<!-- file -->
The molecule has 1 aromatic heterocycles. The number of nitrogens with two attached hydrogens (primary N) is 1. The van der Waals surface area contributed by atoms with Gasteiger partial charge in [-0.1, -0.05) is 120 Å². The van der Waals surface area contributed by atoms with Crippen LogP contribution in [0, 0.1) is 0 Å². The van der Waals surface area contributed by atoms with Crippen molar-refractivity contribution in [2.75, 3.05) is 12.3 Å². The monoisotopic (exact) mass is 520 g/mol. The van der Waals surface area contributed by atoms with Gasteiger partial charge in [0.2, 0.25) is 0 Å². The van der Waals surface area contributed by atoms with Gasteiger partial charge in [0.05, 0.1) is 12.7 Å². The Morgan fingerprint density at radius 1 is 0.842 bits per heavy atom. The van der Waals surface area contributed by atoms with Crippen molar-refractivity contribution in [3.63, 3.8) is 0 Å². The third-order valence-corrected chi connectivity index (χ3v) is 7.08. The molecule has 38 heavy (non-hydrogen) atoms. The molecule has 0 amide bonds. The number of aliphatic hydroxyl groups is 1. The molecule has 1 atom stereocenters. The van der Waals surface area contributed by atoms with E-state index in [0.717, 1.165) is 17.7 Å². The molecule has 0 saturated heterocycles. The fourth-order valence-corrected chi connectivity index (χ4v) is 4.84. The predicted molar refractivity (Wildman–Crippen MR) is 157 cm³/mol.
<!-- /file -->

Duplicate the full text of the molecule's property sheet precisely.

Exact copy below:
The molecule has 1 aromatic heterocycles. The number of nitrogens with two attached hydrogens (primary N) is 1. The van der Waals surface area contributed by atoms with Gasteiger partial charge in [-0.1, -0.05) is 120 Å². The van der Waals surface area contributed by atoms with Crippen LogP contribution in [0, 0.1) is 0 Å². The van der Waals surface area contributed by atoms with Crippen molar-refractivity contribution in [2.75, 3.05) is 12.3 Å². The monoisotopic (exact) mass is 520 g/mol. The van der Waals surface area contributed by atoms with Gasteiger partial charge in [0.2, 0.25) is 0 Å². The van der Waals surface area contributed by atoms with Gasteiger partial charge in [0.05, 0.1) is 12.7 Å². The Morgan fingerprint density at radius 1 is 0.842 bits per heavy atom. The van der Waals surface area contributed by atoms with Crippen molar-refractivity contribution in [3.63, 3.8) is 0 Å². The third-order valence-corrected chi connectivity index (χ3v) is 7.08. The molecule has 38 heavy (non-hydrogen) atoms. The molecule has 0 amide bonds. The number of aliphatic hydroxyl groups is 1. The molecule has 1 atom stereocenters. The van der Waals surface area contributed by atoms with E-state index in [0.717, 1.165) is 17.7 Å². The molecule has 0 saturated heterocycles. The fourth-order valence-corrected chi connectivity index (χ4v) is 4.84. The predicted molar refractivity (Wildman–Crippen MR) is 157 cm³/mol.